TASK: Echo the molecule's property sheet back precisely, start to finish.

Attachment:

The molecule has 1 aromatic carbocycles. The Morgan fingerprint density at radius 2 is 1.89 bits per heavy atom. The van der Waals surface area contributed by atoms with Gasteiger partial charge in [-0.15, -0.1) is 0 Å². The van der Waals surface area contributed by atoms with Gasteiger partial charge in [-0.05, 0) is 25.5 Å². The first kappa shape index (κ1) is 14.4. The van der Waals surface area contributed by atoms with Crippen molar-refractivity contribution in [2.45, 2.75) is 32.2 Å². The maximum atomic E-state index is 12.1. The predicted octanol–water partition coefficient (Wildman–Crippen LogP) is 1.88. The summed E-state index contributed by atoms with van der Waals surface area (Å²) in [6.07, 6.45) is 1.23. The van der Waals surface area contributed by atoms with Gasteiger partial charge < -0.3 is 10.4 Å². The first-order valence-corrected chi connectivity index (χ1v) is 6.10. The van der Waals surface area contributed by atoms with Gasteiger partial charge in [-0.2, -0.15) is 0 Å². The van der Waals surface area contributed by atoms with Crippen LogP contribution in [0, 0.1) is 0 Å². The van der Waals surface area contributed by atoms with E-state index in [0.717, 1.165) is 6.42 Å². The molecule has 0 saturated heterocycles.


The molecule has 1 aromatic carbocycles. The Morgan fingerprint density at radius 2 is 1.89 bits per heavy atom. The van der Waals surface area contributed by atoms with Gasteiger partial charge in [-0.15, -0.1) is 0 Å². The van der Waals surface area contributed by atoms with Gasteiger partial charge in [-0.05, 0) is 25.5 Å². The first kappa shape index (κ1) is 14.4. The van der Waals surface area contributed by atoms with Crippen molar-refractivity contribution in [2.45, 2.75) is 32.2 Å². The maximum atomic E-state index is 12.1. The predicted octanol–water partition coefficient (Wildman–Crippen LogP) is 1.88. The summed E-state index contributed by atoms with van der Waals surface area (Å²) in [6.07, 6.45) is 1.23. The van der Waals surface area contributed by atoms with Gasteiger partial charge < -0.3 is 10.4 Å². The first-order valence-corrected chi connectivity index (χ1v) is 6.10. The van der Waals surface area contributed by atoms with Gasteiger partial charge in [-0.2, -0.15) is 0 Å². The van der Waals surface area contributed by atoms with Crippen LogP contribution in [0, 0.1) is 0 Å². The van der Waals surface area contributed by atoms with E-state index in [0.717, 1.165) is 6.42 Å². The molecule has 0 saturated heterocycles.